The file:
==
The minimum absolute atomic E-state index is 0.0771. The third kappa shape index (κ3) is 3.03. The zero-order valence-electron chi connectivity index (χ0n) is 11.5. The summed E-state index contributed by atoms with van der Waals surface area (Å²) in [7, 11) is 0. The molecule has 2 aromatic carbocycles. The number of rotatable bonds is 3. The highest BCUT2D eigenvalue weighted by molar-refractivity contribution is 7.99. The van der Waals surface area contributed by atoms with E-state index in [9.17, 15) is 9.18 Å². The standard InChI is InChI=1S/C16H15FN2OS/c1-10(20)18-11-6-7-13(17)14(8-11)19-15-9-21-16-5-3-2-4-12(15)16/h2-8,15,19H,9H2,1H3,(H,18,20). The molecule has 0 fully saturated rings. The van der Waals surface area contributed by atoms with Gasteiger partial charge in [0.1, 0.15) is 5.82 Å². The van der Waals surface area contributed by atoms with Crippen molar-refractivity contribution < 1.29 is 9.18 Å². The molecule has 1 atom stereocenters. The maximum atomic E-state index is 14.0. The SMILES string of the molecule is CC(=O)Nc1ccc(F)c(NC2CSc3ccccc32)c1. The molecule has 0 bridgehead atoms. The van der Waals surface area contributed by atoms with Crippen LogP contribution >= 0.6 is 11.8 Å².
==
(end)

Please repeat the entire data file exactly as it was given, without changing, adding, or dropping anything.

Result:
The minimum absolute atomic E-state index is 0.0771. The third kappa shape index (κ3) is 3.03. The zero-order valence-electron chi connectivity index (χ0n) is 11.5. The summed E-state index contributed by atoms with van der Waals surface area (Å²) in [7, 11) is 0. The molecule has 2 aromatic carbocycles. The number of rotatable bonds is 3. The highest BCUT2D eigenvalue weighted by molar-refractivity contribution is 7.99. The van der Waals surface area contributed by atoms with E-state index in [9.17, 15) is 9.18 Å². The standard InChI is InChI=1S/C16H15FN2OS/c1-10(20)18-11-6-7-13(17)14(8-11)19-15-9-21-16-5-3-2-4-12(15)16/h2-8,15,19H,9H2,1H3,(H,18,20). The molecule has 0 fully saturated rings. The van der Waals surface area contributed by atoms with Gasteiger partial charge in [0.1, 0.15) is 5.82 Å². The van der Waals surface area contributed by atoms with Crippen molar-refractivity contribution < 1.29 is 9.18 Å². The molecule has 1 atom stereocenters. The maximum atomic E-state index is 14.0. The SMILES string of the molecule is CC(=O)Nc1ccc(F)c(NC2CSc3ccccc32)c1. The molecule has 0 bridgehead atoms. The van der Waals surface area contributed by atoms with Crippen LogP contribution >= 0.6 is 11.8 Å².